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Tracheobronchomalacia due to amyloidosis in a patient with rheumatoid arthritis.

Turkstra F, Rinkel RN, Biermann H, van der Valk P, Voskuyl AE - Clin. Rheumatol. (2008)

Bottom Line: In this case report, we describe a patient with longstanding rheumatoid arthritis who developed tracheobronchomalacia with fatal outcome.Despite negative antemortem biopsies of abdominal fat and tongue, amyloid was found postmortem in the trachea and appeared to be associated with tracheobronchomalacia.

View Article: PubMed Central - PubMed

Affiliation: Department of Rheumatology, VU University Medical Center, Amsterdam, the Netherlands. f.turkstra@janvanbreemen.nl

ABSTRACT
In this case report, we describe a patient with longstanding rheumatoid arthritis who developed tracheobronchomalacia with fatal outcome. Despite negative antemortem biopsies of abdominal fat and tongue, amyloid was found postmortem in the trachea and appeared to be associated with tracheobronchomalacia.

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Amyloidosis of the trachea in Congo red
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Fig1: Amyloidosis of the trachea in Congo red

Mentions: The patient was a 69-year-old female with seropositive erosive RA, who had not been treated with disease-modifying antirheumatic drugs since 1984. In March 2005, she presented to another hospital because of progressive dyspnea of several hours, due to a bronchopneumonia. After 2 days, she developed a stridor. Otolaryngological examination results showed diffuse swelling of the tongue, pharynx and neck, and an extensive tracheobronchomalacia. Treatment consisted of intubation, antibiotics, diuretic therapy, and corticosteroids. She was admitted to our Intensive Care Unit because of progressive swelling and respiratory insufficiency due to tracheobronchomalacia. Physical examination results revealed extensive swelling and a remarkable protrusion of the tongue. Typical rheumatoid joint deformities and rheumatoid nodules were present but no active arthritis. Laboratory investigations revealed a normocytic anemia and a renal insufficiency. The measured creatinine clearance was 12 ml/min, with a proteinuria of 0.35 g/24 h. Computed tomography scan of thorax and neck provided no explanation for the tracheobronchomalacia. Clinical suspicion of amyloidosis was not confirmed by biopsies of abdominal fat tissue and of the tongue. Ultimately, the patient succumbed to multiple organ failure. Autopsy revealed AA amyloid in the trachea (Fig. 1), spleen, liver, and perivascularly in the kidneys.Fig. 1


Tracheobronchomalacia due to amyloidosis in a patient with rheumatoid arthritis.

Turkstra F, Rinkel RN, Biermann H, van der Valk P, Voskuyl AE - Clin. Rheumatol. (2008)

Amyloidosis of the trachea in Congo red
© Copyright Policy
Related In: Results  -  Collection

Show All Figures
getmorefigures.php?uid=PMC2367392&req=5

Fig1: Amyloidosis of the trachea in Congo red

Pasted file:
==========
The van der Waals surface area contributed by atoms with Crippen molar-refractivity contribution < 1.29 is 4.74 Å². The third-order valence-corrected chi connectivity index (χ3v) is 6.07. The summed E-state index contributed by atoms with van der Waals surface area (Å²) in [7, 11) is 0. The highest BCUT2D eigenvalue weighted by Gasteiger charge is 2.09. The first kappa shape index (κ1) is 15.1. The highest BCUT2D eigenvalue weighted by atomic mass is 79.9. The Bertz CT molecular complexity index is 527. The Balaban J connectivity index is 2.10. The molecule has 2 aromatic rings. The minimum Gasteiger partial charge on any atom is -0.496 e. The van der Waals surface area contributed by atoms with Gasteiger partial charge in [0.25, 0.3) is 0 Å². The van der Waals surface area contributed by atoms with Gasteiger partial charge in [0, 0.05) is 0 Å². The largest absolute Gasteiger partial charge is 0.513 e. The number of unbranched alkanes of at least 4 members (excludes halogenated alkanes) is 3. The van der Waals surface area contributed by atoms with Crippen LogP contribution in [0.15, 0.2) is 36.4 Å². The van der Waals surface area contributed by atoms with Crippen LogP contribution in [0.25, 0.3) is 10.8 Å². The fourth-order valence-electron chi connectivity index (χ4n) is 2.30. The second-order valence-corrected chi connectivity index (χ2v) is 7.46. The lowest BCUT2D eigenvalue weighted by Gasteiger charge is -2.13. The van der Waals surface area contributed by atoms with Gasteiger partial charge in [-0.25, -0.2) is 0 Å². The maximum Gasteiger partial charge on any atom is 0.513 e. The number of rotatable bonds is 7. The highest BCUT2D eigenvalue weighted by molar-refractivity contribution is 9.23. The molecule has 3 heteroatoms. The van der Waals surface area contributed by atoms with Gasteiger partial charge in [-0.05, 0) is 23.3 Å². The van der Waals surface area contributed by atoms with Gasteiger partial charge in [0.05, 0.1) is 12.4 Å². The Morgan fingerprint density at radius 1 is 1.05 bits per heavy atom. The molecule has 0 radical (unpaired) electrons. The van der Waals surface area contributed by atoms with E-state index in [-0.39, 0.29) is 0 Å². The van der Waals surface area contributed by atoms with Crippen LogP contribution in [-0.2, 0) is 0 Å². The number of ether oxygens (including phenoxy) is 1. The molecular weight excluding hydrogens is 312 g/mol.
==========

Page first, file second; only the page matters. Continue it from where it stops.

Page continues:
Mentions: The patient was a 69-year-old female with seropositive erosive RA, who had not been treated with disease-modifying antirheumatic drugs since 1984. In March 2005, she presented to another hospital because of progressive dyspnea of several hours, due to a bronchopneumonia. After 2 days, she developed a stridor. Otolaryngological examination results showed diffuse swelling of the tongue, pharynx and neck, and an extensive tracheobronchomalacia. Treatment consisted of intubation, antibiotics, diuretic therapy, and corticosteroids. She was admitted to our Intensive Care Unit because of progressive swelling and respiratory insufficiency due to tracheobronchomalacia. Physical examination results revealed extensive swelling and a remarkable protrusion of the tongue. Typical rheumatoid joint deformities and rheumatoid nodules were present but no active arthritis. Laboratory investigations revealed a normocytic anemia and a renal insufficiency. The measured creatinine clearance was 12 ml/min, with a proteinuria of 0.35 g/24 h. Computed tomography scan of thorax and neck provided no explanation for the tracheobronchomalacia. Clinical suspicion of amyloidosis was not confirmed by biopsies of abdominal fat tissue and of the tongue. Ultimately, the patient succumbed to multiple organ failure. Autopsy revealed AA amyloid in the trachea (Fig. 1), spleen, liver, and perivascularly in the kidneys.Fig. 1

Bottom Line: In this case report, we describe a patient with longstanding rheumatoid arthritis who developed tracheobronchomalacia with fatal outcome.Despite negative antemortem biopsies of abdominal fat and tongue, amyloid was found postmortem in the trachea and appeared to be associated with tracheobronchomalacia.

View Article: PubMed Central - PubMed

Affiliation: Department of Rheumatology, VU University Medical Center, Amsterdam, the Netherlands. f.turkstra@janvanbreemen.nl

ABSTRACT
In this case report, we describe a patient with longstanding rheumatoid arthritis who developed tracheobronchomalacia with fatal outcome. Despite negative antemortem biopsies of abdominal fat and tongue, amyloid was found postmortem in the trachea and appeared to be associated with tracheobronchomalacia.

Show MeSH
Related in: MedlinePlus